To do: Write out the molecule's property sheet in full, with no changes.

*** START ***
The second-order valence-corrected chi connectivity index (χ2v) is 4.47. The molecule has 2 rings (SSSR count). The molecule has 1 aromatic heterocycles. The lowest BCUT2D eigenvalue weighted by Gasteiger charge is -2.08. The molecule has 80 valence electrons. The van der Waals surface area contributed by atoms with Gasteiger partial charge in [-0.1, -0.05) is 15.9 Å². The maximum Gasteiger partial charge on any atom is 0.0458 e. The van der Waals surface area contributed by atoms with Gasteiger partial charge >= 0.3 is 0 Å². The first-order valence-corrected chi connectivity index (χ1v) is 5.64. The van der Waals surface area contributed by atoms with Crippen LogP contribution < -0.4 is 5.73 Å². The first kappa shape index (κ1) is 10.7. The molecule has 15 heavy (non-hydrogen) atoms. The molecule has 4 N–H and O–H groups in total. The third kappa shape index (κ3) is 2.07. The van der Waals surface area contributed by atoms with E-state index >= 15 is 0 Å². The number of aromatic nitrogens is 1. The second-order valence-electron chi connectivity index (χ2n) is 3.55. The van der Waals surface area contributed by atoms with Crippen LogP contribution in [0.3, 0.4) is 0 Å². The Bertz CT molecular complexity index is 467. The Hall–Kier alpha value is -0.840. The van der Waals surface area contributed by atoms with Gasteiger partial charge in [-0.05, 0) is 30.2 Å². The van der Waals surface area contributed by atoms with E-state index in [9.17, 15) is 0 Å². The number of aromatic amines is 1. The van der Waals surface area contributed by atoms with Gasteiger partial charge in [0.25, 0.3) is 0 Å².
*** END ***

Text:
The second-order valence-corrected chi connectivity index (χ2v) is 4.47. The molecule has 2 rings (SSSR count). The molecule has 1 aromatic heterocycles. The lowest BCUT2D eigenvalue weighted by Gasteiger charge is -2.08. The molecule has 80 valence electrons. The van der Waals surface area contributed by atoms with Gasteiger partial charge in [-0.1, -0.05) is 15.9 Å². The maximum Gasteiger partial charge on any atom is 0.0458 e. The van der Waals surface area contributed by atoms with Gasteiger partial charge >= 0.3 is 0 Å². The first-order valence-corrected chi connectivity index (χ1v) is 5.64. The van der Waals surface area contributed by atoms with Crippen LogP contribution < -0.4 is 5.73 Å². The first kappa shape index (κ1) is 10.7. The molecule has 15 heavy (non-hydrogen) atoms. The molecule has 4 N–H and O–H groups in total. The third kappa shape index (κ3) is 2.07. The van der Waals surface area contributed by atoms with E-state index >= 15 is 0 Å². The number of aromatic nitrogens is 1. The second-order valence-electron chi connectivity index (χ2n) is 3.55. The van der Waals surface area contributed by atoms with Crippen LogP contribution in [0.3, 0.4) is 0 Å². The Bertz CT molecular complexity index is 467. The Hall–Kier alpha value is -0.840. The van der Waals surface area contributed by atoms with Gasteiger partial charge in [-0.05, 0) is 30.2 Å². The van der Waals surface area contributed by atoms with E-state index in [9.17, 15) is 0 Å². The number of aromatic amines is 1. The van der Waals surface area contributed by atoms with Gasteiger partial charge in [0.25, 0.3) is 0 Å².